We grabbed dinner at Warung Kario in Ozone Park, Queens, last night. Unfortunately, we arrived just before closing (8pm), and the pickins' on the steam table were pretty sparse.
We must've asked for about half a dozen dishes recommended by a friend who spent a lot of time in Suriname -- dawat (coconut milk drink), gembeer (spicy ginger drink), pom (mashed grated taro root), soetoe soup (chicken soup w/boiled egg), goedangan (string beans with a spicy coconut sauce), the usual veggies (bitter gourd, pumpkin, eggplant) -- but only a few of the things we had hoped to try were actually available (baka bana, bamie and bojo).
What we did try from the steam table was unfortunately less-than-fresh. Indeed, only one of us was brave enough to try the stewed chicken, which looked like it had seen far better days.
Still, our dishes featured a really interesting meld of sweet/mildly spicy/savory flavors. The fried noodles (bamie) and fried rice (nasi) may have looked unremarkable -- like standard Chinese take-out, in fact -- but the aforementioned flavor combo was distinctly different from those of Chinese, Thai, Indian, Filipino, Nepali, etc. cooking. We were totally at a loss to name the seasonings (Can anyone help with that?).
One of us loved the stewed "brown beans" (the proprietress used the Dutch "bruine boone" for them -- kidney beans, I'm pretty sure) spooned on top of our spicy sweet noodles (bamie). The beans added a salty/meaty kick to the sweet/mildly spicy noodles. Why ever did this idea never occur to us?!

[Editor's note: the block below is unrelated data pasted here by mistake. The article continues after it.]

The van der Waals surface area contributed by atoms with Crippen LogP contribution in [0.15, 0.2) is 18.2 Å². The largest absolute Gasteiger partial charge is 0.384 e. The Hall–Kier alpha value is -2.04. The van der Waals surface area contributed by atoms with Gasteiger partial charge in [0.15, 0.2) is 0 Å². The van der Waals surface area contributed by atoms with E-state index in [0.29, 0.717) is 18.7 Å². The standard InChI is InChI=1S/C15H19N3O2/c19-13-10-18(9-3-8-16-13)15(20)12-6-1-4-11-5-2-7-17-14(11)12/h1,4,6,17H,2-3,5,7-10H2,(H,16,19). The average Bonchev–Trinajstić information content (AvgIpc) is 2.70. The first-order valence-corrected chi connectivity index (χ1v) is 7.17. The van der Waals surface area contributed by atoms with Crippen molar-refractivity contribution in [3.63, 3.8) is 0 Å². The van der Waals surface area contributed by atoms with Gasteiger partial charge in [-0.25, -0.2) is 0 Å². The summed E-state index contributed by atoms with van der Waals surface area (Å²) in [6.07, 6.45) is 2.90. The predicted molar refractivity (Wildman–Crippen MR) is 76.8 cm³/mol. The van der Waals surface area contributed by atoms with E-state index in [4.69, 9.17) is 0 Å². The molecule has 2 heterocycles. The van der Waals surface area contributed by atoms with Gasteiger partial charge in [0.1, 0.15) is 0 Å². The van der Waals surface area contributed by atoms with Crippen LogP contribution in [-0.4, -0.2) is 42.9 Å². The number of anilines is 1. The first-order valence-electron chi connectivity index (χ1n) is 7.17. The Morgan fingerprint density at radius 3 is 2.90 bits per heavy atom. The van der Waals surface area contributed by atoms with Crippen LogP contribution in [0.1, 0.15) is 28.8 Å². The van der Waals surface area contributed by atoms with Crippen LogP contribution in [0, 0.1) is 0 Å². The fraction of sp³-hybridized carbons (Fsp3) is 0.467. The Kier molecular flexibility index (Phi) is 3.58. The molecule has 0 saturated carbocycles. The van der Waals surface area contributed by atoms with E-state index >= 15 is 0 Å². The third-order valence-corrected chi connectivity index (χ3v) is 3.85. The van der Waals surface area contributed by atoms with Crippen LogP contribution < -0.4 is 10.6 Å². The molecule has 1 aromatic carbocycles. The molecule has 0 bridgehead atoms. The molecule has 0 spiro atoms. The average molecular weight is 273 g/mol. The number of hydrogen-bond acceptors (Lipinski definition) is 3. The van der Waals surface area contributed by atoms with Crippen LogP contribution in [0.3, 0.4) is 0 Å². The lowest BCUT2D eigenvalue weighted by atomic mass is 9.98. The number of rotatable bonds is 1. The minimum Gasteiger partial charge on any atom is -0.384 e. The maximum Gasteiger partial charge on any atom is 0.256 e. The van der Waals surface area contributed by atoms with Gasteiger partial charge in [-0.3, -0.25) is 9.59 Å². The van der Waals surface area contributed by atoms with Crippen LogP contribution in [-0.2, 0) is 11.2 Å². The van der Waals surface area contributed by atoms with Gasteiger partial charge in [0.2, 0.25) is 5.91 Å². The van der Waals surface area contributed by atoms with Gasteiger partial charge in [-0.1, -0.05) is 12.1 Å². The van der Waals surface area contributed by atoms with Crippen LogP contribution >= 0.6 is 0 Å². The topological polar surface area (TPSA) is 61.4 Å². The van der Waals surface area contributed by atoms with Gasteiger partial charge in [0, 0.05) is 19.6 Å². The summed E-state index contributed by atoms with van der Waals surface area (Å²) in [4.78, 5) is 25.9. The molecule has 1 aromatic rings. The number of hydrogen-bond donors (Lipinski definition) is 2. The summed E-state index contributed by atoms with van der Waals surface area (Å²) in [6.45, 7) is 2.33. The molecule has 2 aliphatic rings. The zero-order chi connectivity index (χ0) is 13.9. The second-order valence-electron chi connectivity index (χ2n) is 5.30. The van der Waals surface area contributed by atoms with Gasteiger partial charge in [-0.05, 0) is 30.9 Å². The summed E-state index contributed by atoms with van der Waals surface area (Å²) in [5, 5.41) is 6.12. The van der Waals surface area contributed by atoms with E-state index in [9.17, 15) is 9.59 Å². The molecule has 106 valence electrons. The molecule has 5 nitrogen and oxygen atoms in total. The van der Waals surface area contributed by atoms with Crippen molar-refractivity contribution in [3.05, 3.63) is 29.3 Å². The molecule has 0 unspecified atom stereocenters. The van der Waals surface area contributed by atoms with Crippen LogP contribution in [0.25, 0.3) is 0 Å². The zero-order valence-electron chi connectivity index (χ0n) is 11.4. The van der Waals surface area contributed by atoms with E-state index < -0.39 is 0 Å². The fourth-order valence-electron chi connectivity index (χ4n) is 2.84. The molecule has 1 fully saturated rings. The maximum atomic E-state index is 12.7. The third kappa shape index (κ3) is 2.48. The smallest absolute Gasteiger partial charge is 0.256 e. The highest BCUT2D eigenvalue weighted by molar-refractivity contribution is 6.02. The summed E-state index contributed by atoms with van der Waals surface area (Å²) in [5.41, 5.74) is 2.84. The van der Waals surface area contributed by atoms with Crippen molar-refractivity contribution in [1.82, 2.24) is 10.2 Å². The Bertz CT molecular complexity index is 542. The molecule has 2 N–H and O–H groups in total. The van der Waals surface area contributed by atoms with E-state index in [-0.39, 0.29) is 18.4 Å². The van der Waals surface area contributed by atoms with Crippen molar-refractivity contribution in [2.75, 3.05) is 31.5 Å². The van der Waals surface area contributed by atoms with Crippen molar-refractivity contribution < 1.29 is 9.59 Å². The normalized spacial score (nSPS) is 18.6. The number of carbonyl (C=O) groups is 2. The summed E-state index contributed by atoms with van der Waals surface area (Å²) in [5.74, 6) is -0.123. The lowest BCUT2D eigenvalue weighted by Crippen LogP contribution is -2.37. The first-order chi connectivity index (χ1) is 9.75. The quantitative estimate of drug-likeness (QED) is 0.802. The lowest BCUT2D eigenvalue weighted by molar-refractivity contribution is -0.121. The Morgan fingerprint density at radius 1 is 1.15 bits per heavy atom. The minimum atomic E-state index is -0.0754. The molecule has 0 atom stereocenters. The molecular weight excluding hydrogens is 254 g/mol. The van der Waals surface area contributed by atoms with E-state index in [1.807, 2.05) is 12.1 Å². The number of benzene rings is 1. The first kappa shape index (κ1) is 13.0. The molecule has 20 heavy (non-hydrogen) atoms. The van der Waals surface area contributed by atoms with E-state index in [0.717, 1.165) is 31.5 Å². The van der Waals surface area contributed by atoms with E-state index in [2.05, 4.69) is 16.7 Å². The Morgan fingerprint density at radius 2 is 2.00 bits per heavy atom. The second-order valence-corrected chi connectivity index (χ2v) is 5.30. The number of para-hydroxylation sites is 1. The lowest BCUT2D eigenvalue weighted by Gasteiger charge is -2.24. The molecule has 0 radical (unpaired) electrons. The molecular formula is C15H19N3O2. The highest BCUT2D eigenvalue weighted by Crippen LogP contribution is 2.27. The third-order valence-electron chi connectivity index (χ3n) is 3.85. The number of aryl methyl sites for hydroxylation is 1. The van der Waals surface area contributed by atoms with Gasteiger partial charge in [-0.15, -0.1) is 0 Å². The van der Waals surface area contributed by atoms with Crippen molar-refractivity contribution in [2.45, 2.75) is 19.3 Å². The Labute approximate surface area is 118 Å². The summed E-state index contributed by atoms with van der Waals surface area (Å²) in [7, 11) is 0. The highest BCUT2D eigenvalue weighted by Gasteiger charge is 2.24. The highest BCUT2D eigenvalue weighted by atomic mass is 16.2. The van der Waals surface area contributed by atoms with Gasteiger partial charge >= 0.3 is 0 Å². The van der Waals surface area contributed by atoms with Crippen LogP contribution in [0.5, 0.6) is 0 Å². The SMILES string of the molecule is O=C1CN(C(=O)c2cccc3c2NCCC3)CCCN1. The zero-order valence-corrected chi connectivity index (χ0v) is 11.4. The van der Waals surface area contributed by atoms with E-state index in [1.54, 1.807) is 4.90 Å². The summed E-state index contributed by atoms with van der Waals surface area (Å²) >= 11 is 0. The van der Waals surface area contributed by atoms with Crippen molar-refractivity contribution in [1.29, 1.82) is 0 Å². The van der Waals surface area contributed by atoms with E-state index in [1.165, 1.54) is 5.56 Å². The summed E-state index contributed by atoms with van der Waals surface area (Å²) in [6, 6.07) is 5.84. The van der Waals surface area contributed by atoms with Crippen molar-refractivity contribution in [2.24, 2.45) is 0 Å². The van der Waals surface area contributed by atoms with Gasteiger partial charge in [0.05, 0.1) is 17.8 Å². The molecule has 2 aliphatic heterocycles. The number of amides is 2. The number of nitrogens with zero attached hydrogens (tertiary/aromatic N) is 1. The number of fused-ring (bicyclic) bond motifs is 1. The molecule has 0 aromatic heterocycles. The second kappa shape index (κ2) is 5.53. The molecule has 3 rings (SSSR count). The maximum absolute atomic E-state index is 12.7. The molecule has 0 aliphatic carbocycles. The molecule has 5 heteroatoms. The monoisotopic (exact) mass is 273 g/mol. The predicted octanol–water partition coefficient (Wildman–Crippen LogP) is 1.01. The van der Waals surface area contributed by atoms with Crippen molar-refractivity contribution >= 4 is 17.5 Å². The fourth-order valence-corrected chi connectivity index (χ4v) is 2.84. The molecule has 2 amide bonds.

The sauteed cabbage, pickled cucumber slices and pickled red onions on the side also added a complementary tangy/mostly sweet edge to the noodle and rice dishes.
Our meat eater was also a big fan of the shredded/fried liver and onions condiment (the stewed chicken was just "OK"). And our spice lover was impressed by the extreme heat of the red chili sambol (use it sparingly unless you know what you're doing!).
We had high hopes for the baka bana (a snack of fried sweetish plantains). Our plate of baka bana came fresh from the fryer, but the flavors were underwhelming -- slightly sweet/slightly savory plantain. Plus it was served with an oddly sweet, almost fruity peanut sauce that was the color of molasses. The freshly friend banana chips -- paper thin, low on oil, and lightly salted -- were far better.
The desserts were low on sweetness (a good thing in my book!) but also low on flavor. The lapis (vaguely coconut-y,bright pink-&-white custard squares) was especially bland, with the less-than-appealing texture of extra-firm custard. But the bojo (steamed cassava with coconut) had a mild sweet/burnt brown-sugary flavor and a nice chewiness -- like Indian halwa solidified into grab-and-go squares. And were those raisins tossed into the mix? Nice touch.
Walking from the subway, we noticed a plentiful array of Guyanese spots along Liberty Ave. Any recs for where to go? Kaieteur, Singh's, and Little Guyana Bake Shop have been mentioned on these boards. Any info on a nice-looking roti shop called Anil's? Other recs? (JFores, I know you know where to go for the good stuff on Liberty Ave.!)
(Photos of all the dishes are on our Facebook page: http://www.facebook.com/media/set/?se...)
Singh's Roti Shop
131-18 Liberty Ave, Queens, NY 11419
Anil's Roti Shop
125-01 Liberty Ave, Queens, NY 11419
Little Guyana Bake Shop
124-13 Liberty Ave, Queens, NY 11419
128-12 Liberty Ave, Queens, NY 11419
87-12 Lefferts Blvd, Queens, NY 11418
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